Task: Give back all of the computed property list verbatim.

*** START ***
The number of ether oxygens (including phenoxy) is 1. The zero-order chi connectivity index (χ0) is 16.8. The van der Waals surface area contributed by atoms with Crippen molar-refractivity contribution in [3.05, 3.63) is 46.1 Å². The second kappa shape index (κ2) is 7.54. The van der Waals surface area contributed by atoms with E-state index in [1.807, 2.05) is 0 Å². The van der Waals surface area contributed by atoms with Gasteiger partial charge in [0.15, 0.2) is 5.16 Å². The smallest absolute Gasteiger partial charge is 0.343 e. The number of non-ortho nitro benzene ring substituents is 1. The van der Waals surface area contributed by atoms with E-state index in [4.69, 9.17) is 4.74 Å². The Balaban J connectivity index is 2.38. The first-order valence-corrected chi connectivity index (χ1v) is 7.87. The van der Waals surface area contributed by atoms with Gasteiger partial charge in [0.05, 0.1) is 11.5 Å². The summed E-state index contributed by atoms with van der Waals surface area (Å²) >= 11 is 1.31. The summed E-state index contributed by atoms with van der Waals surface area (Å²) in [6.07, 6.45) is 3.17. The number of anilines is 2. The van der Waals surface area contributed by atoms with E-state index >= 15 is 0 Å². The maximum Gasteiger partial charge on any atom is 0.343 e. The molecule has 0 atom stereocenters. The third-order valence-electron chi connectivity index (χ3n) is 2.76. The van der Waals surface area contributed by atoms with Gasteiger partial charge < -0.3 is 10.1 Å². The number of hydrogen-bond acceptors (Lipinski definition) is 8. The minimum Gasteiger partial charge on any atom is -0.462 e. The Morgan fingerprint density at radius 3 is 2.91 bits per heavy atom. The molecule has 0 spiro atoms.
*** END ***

The number of ether oxygens (including phenoxy) is 1. The zero-order chi connectivity index (χ0) is 16.8. The van der Waals surface area contributed by atoms with Crippen molar-refractivity contribution in [3.05, 3.63) is 46.1 Å². The second kappa shape index (κ2) is 7.54. The van der Waals surface area contributed by atoms with E-state index in [1.807, 2.05) is 0 Å². The van der Waals surface area contributed by atoms with Gasteiger partial charge in [0.15, 0.2) is 5.16 Å². The smallest absolute Gasteiger partial charge is 0.343 e. The number of non-ortho nitro benzene ring substituents is 1. The van der Waals surface area contributed by atoms with E-state index in [4.69, 9.17) is 4.74 Å². The Balaban J connectivity index is 2.38. The first-order valence-corrected chi connectivity index (χ1v) is 7.87. The van der Waals surface area contributed by atoms with Gasteiger partial charge in [0.05, 0.1) is 11.5 Å². The summed E-state index contributed by atoms with van der Waals surface area (Å²) >= 11 is 1.31. The summed E-state index contributed by atoms with van der Waals surface area (Å²) in [6.07, 6.45) is 3.17. The number of anilines is 2. The van der Waals surface area contributed by atoms with E-state index >= 15 is 0 Å². The maximum Gasteiger partial charge on any atom is 0.343 e. The molecule has 0 atom stereocenters. The third-order valence-electron chi connectivity index (χ3n) is 2.76. The van der Waals surface area contributed by atoms with Gasteiger partial charge < -0.3 is 10.1 Å². The number of hydrogen-bond acceptors (Lipinski definition) is 8. The minimum Gasteiger partial charge on any atom is -0.462 e. The Morgan fingerprint density at radius 3 is 2.91 bits per heavy atom. The molecule has 0 spiro atoms.